In her 1992 Journal of Teaching Writing article “A Plagiarism Pentimento,” Rebecca Moore Howard coined the phrase “patchwriting” to describe the student practice of “copying from a source text and then deleting some words, altering grammatical structures, or plugging in one-for-one synonym substitutes” (233). An example would the student who hews too closely to the original text when trying to incorporate research into their writing.
For instance, a student might read this passage in Dan Ariely’s The (Honest) Truth about Dishonesty:
Together, these experimental results suggest that although we commonly think about signatures as ways to verify information (and of course signatures can be very useful in fulfilling this purpose), signatures at the top of forms could also act as a moral prophylactic (51).
And then, with the patchwriting strategy and an online thesaurus or dictionary, a student might render Ariely’s passage thusly:
Altogether, the results of the experiment imply that although we usually consider signing our names as a way to confirm that information is true (and of course it does satisfy that goal), a man named Dan Ariely says that signatures at the top of a paper form might also act like an ethical condom.
Clearly this example is a failed attempt at paraphrasing — written, perhaps, by a developing student writer who may have been told somewhere along the way that if you don’t understand what you read but have to write about it, you can get away with copying if you replace every third word with a synonym and rearrange some of the sentences. The resulting passage makes little sense — indicating that the student also has little sense of Ariely’s suggestion that requiring a signature might deter dishonesty. The student merely patches synonyms into Ariely’s sentence, and the result is some pretty spectacular patchwriting.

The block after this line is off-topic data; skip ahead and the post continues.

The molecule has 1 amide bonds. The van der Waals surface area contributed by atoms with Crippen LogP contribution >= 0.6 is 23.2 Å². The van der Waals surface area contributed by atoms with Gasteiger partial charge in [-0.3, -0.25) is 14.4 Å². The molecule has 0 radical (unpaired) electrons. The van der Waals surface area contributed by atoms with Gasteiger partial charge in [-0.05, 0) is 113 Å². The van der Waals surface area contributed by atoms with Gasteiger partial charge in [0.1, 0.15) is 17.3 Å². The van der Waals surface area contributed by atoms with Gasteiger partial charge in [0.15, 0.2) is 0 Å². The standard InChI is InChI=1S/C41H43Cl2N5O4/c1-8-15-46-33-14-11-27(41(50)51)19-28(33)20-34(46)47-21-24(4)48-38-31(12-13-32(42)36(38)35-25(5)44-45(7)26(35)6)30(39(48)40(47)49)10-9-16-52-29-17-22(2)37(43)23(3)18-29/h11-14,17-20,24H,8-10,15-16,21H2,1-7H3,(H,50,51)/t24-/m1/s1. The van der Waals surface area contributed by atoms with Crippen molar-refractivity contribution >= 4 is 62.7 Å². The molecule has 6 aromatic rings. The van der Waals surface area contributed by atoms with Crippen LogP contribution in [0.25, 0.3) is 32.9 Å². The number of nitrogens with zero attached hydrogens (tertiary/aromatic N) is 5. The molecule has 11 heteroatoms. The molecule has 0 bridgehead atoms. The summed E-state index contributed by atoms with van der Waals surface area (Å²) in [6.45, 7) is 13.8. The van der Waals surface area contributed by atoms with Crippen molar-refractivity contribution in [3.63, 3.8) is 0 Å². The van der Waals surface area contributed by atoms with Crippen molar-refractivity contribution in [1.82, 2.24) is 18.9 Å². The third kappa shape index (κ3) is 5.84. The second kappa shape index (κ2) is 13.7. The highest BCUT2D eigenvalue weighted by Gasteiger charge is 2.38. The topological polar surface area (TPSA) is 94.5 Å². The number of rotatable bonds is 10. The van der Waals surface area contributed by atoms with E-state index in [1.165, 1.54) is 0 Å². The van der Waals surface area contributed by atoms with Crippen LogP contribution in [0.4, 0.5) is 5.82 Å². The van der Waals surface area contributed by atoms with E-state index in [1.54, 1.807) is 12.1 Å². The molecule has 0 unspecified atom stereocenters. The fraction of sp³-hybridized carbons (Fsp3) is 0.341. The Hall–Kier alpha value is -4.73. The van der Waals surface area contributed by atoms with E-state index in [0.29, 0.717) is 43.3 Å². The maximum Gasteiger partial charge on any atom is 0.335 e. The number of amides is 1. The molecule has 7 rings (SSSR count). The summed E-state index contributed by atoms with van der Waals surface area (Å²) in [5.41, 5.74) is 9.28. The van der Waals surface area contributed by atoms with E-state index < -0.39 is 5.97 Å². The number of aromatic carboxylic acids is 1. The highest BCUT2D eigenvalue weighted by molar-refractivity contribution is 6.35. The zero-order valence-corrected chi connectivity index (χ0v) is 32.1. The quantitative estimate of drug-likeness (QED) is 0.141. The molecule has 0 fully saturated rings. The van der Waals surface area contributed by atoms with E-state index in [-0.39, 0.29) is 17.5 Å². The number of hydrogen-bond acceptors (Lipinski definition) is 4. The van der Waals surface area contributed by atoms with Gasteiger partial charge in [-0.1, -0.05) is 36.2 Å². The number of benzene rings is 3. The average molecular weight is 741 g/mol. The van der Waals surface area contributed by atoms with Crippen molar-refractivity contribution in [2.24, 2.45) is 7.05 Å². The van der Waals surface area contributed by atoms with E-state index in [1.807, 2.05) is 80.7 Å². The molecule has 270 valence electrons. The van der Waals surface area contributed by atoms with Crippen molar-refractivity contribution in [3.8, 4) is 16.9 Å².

But is it plagiarism? Howard would argue “no.” Or, at least, not an unexamined “yes.” What it might be, instead, she says, is “entry-level manipulation,” evidence of an inexperienced student trying to ramp up their reading, writing, and vocabulary skills to what they perceive as college-level.
One clue is the attempt at citation. Including Ariely’s name in the student’s writing indicates an intention to give credit to the source text, however flawed the attempt.
And intention matters. A whole paper full of uncited patchwriting might indicate copy-and-paste laziness or an outright intent to cheat, but it might also indicate a student who is guilty of nothing more than poor academic practices that need to be addressed or remediated.
It is important to determine which because of all the academically dishonest behaviors we encounter, patchwriting, in particular, invites us to ask: a teachable moment or punishable offense?
Dr. Karen Hollingsworth Gardiner is a professor of English and the coordinator of Academic Integrity Initiatives in the College of Arts and Sciences. This series was written in memory of Jesse Cosper, a GTA in Dr. Gardiner’s fall 2018 EN 532 course. Before his untimely death, Jesse was planning to write a Teaching Hub post on patchwriting.